act of God

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act of God

A natural disaster, or any similar large-scale event beyond human control. I don't care about a little rain—only an act of God will keep us from getting married today. There is no way to prepare for a sudden act of God like an earthquake.
See also: act, god, of

an act of God

an occurrence or an event for which no human is responsible; an act of nature such as a storm, an earthquake, or a wildfire. Will your insurance com­ pany pay for damage caused by earthquakes and other acts of God?
See also: act, god, of

act of God

An unforeseen and uncontrollable natural event, such as a hurricane, fire, or flood. For example, The publisher shall publish the work within twelve months except in case of delay caused by acts of God such as fires or floods or other circumstances beyond its control . It most often appears in legal contracts, where it is used to indemnify one party against a disaster that prevents it from carrying out the contract's terms. [Mid-1800s]
See also: act, god, of

an act of God

An act of God is an event that is beyond human control, especially one in which something is damaged or someone is hurt. The President described the disaster as an act of God. The manmade financial crisis came on top of an act of God, a terrible winter of heavy snowfall and ice. Note: This expression is sometimes used in legal documents such as insurance documents.
See also: act, god, of

act of God

an instance of uncontrollable natural forces in operation.
This phrase is often used in insurance contracts to refer to incidents such as lightning strikes or floods.
See also: act, god, of

an ˌact of ˈGod

(law) an event caused by natural forces which people cannot control or prevent, for example a hurricane (= a very strong wind), an earthquake, etc: The insurance covers your house against all types of damage, excluding those caused by acts of God.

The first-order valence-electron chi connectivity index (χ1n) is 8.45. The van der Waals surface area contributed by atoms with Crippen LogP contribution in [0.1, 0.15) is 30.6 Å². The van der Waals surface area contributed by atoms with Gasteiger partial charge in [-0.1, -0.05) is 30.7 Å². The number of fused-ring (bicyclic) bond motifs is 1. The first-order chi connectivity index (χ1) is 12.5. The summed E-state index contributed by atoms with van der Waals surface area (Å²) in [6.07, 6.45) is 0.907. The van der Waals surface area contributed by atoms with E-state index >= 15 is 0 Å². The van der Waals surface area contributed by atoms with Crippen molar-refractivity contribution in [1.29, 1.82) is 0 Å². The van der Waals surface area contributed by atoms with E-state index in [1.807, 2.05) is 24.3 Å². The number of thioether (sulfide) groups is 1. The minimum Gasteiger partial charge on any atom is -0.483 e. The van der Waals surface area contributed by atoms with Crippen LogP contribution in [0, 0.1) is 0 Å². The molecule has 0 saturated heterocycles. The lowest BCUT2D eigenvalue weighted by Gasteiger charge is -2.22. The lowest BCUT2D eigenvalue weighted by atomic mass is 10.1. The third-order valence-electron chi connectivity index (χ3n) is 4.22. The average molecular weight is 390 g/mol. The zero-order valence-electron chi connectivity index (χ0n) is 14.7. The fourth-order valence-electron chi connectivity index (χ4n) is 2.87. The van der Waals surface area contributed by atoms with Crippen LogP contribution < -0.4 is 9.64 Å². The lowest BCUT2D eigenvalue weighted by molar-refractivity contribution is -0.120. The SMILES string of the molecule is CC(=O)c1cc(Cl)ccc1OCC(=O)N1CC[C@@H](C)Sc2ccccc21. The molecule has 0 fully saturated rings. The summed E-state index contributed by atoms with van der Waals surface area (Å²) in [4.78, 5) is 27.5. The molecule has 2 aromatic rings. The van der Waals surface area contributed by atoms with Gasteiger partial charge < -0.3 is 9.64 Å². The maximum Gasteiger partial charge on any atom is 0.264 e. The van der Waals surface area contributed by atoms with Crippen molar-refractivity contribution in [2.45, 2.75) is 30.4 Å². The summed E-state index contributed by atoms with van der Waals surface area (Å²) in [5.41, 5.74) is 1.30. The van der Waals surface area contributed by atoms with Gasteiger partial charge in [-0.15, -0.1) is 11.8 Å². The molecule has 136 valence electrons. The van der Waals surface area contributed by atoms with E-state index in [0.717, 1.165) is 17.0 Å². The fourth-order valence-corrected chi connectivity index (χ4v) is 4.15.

See also: act, god, of
References in periodicals archive ?
The "acts of god" referred to in the book's title do take the form of natural disasters in many of these stories, but she also stretches the meaning to include, more simply, things that her characters cannot control (like Rhoda and those pesky dogs next door).
Car insurance, by contrast, does not ordinarily include coverage for "Acts of God".
The organization distributed membership cards that began, "Barring Acts of God or unforeseen personal tragedy or family illness, I pledge myself to be the Last Man to leave this country...." (As it happened, the editor himself wound up abandoning Dalhart in the late 1930s, although he decamped only to Amarillo--some 80 miles to the south--and not, say, to the West Coast).
Northern Rail scrapped 12,884 services last year but blamed a sixth of these on "acts of God".
Examining in turn philosophical, historical, and non-Christian and contemporary perspectives of miracles, he explore such topics as what a miracle is, Hume, acts of God, modern science, the problem of evil, miracles after Jesus, miracles after the Reformation, the miracle of resurrection, the nature of God, non-Christian religions, and the modern world.
Let us give thanks to the Lord." Then comes a poetic proclamation of the mighty acts of God throughout salvation history, including the famous phrase "O happy fault," referring to Adam and Eve's sin.
A spokeswoman for Erimus Housing said: "We are not liable as our insurance does not cover us for 'Acts of God'.
When delays are caused by weather or other "acts of God," SDDC ensures hotel accommodations and meals are available.
There are many other so called acts of God which have simple explanations.